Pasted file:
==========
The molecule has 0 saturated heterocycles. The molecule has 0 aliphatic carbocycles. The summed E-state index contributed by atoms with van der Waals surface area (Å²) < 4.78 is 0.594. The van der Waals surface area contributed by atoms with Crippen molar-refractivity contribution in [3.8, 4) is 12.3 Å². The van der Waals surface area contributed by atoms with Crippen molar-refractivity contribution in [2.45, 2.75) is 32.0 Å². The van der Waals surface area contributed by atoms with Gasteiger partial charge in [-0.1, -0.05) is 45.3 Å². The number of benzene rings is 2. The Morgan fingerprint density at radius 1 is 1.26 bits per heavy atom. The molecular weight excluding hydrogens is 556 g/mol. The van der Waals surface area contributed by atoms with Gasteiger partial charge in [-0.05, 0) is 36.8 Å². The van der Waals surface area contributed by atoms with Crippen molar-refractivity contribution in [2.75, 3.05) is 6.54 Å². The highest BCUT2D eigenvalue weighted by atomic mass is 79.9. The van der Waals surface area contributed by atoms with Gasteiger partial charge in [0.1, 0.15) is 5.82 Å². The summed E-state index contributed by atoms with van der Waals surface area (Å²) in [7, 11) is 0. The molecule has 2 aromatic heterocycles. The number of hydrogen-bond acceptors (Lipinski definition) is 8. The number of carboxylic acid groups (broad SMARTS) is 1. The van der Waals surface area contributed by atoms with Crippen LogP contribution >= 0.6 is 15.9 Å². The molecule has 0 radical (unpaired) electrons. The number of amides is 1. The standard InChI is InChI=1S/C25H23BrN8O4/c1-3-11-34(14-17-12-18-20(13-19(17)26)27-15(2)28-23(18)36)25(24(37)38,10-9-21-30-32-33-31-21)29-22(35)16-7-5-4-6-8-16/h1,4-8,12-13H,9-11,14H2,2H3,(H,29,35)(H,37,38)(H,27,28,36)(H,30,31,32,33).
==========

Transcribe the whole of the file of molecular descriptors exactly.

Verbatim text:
The molecule has 0 saturated heterocycles. The molecule has 0 aliphatic carbocycles. The summed E-state index contributed by atoms with van der Waals surface area (Å²) < 4.78 is 0.594. The van der Waals surface area contributed by atoms with Crippen molar-refractivity contribution in [3.8, 4) is 12.3 Å². The van der Waals surface area contributed by atoms with Crippen molar-refractivity contribution in [2.45, 2.75) is 32.0 Å². The van der Waals surface area contributed by atoms with Gasteiger partial charge in [-0.1, -0.05) is 45.3 Å². The number of benzene rings is 2. The Morgan fingerprint density at radius 1 is 1.26 bits per heavy atom. The molecular weight excluding hydrogens is 556 g/mol. The van der Waals surface area contributed by atoms with Gasteiger partial charge in [-0.05, 0) is 36.8 Å². The van der Waals surface area contributed by atoms with Crippen molar-refractivity contribution in [2.75, 3.05) is 6.54 Å². The highest BCUT2D eigenvalue weighted by atomic mass is 79.9. The van der Waals surface area contributed by atoms with Gasteiger partial charge in [0.1, 0.15) is 5.82 Å². The summed E-state index contributed by atoms with van der Waals surface area (Å²) in [7, 11) is 0. The molecule has 2 aromatic heterocycles. The number of hydrogen-bond acceptors (Lipinski definition) is 8. The number of carboxylic acid groups (broad SMARTS) is 1. The van der Waals surface area contributed by atoms with Crippen LogP contribution >= 0.6 is 15.9 Å². The molecule has 0 radical (unpaired) electrons. The number of amides is 1. The standard InChI is InChI=1S/C25H23BrN8O4/c1-3-11-34(14-17-12-18-20(13-19(17)26)27-15(2)28-23(18)36)25(24(37)38,10-9-21-30-32-33-31-21)29-22(35)16-7-5-4-6-8-16/h1,4-8,12-13H,9-11,14H2,2H3,(H,29,35)(H,37,38)(H,27,28,36)(H,30,31,32,33).